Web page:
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  7. Tire Pressure and Elevation: What You Need to Know

Tire Pressure and Elevation: What You Need to Know

From Mountains to Ocean, Stay Mindful of Tire Pressure

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If you’ve ever shopped for a new vehicle you’ve probably been told by someone – be it your mom or dad, a friend, or even the salesperson – to “kick the tires.” What they mean is to check the vehicle out, make sure it suits your needs and is in good, working shape. But, the origin of that phrase is quite literal. Checking the tires was, and still is, an important step in ensuring a vehicle is ready for a trip or long drive. But, tires need more than a simple kick, especially if your trip is taking you to increasingly higher and higher elevations. Here’s everything you need to know about elevation and tire pressure.

Let’s talk tires.

Some Tire Basics

When you get in a car, you check your mirrors and fasten your seatbelt. But do you check the very things keeping your car connected to the road?­–Tires. They connect your car to the road, providing traction and performance. Before you head out on a weekend trip or getaway, make sure you give your tires a proper checkup. One key component of tire maintenance is PSI.

What is PSI?

PSI stands for pound-per-square-inch. It’s a measure of the amount of pressure in your tires. Your vehicle has a tire PSI recommendation. It’s usually listed on the tire, the placard attached to the driver’s side door edge, doorpost, glove box door, or fuel door. If you can’t find it in any of those locations, no problem, just look in the owner’s manual.

Tires often have their PSI rating on the tire. For RV tires, check the manufacture’s recommendations for trailer tire PSI before refilling.

How to Check Your Tires’ PSI

Newer cars have computers that monitor each tire’s PSI and display it on the dashboard. If your vehicle doesn’t have this feature or you just like to double-check, you can always pick up your own manual tire pressure gauge. Go up to each tire one at a time. Remove the valve cap then place the pressure gauge on the valve stem and press down hard enough that the “hiss” sound fades away and your gauge provides a reading. Write down the measurement for each tire – labeling them driver front, driver rear, passenger front, passenger rear.

How to Fill Your Tires

Once you know how much addition PSI you need to put into each tire, you can begin the process of filling them. To do this, you’ll need an air compressor. You can find an air compressor at almost every gas station. It’s best to fill tires when they are “cold” which means you’ve parked your car for three or more hours or driven it less than a mile at a moderate speed. If you are filling “hot” tires, set their pressure to 4 PSI above the recommendation. Then recheck the inflation pressure when the tires are cold.

RV Maintenance Task - Tire Inflation

Checking the tire pressure is one of the easiest — and most important — RV maintenance tasks.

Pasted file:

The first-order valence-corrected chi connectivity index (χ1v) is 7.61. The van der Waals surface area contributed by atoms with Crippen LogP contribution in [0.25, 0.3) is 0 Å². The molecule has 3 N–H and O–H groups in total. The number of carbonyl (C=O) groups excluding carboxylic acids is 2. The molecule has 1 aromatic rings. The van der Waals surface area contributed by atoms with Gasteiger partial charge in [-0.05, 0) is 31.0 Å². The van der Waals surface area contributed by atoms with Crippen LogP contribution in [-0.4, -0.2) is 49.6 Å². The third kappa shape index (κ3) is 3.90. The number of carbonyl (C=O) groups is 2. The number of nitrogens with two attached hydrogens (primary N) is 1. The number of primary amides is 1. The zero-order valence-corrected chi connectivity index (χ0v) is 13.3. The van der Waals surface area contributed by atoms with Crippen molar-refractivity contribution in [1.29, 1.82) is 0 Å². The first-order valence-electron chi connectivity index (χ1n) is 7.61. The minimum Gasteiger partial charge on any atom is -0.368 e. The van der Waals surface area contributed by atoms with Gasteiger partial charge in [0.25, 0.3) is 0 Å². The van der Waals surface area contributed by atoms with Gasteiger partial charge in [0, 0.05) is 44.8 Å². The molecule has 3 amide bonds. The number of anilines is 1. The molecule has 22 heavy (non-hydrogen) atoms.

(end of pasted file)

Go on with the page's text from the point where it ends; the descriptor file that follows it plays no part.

Tires and Elevation

Tire maintenance is fairly straightforward, but it does get a little more complicated when you throw in elevation and high altitudes. Without getting too scientific, significant changes in altitude do affect tire pressure, or at least what your tire gauge will read and report. When you travel in your vehicle from an area with low elevation, like say New Orleans to an area with high elevation, like say Denver, your tires will experience a slight gain in tire pressure of about two to three PSI. This is because as you rise in elevation, the amount of atmospheric pressure decreases. Pressure gauges measure PSI based on the surrounding air as a reference, so when that surrounding air changes, so too will your PSI. It’s nothing to be too worried about, though. A few PSI above or below your car’s recommended levels won’t hurt. Just make sure to check when you get to your destination (preferably after your car has had some time to cool down) and then act accordingly.

Summer RV Travels Mountains

Tire pressure will change as you rise in elevation and drop in temperature.

Tires and Temperature

Temperature is another factor, much like elevation, that affects tire pressure. Generally speaking, the two operate in tandem. Typically, as you climb from sea level to higher and higher elevations the temperature tends to drop and this drop in temperature affects PSI. The general rule of thumb is that tire pressure changes about one PSI for every 10º Fahrenheit change in the ambient temperature. So, as the temperature gets warmer the pressure increases and as it gets colder it decreases.

Still with me? Great–picture this: a rise in elevation will increase PSI, but a drop in temperature will lower it. And, since elevation rise and temperature drops are usually related, the combined effects might cancel out any PSI changes, and you won’t notice any change in tire pressure.

An RV with a Discover Battery battery

Tires at sea level in hot weather will change in pressure.

Overall, your best bet is to cold set your tire pressure the morning after arriving at your destination and then reset them the morning after you arrive at a new destination with a significant change in elevation and/or temperature.

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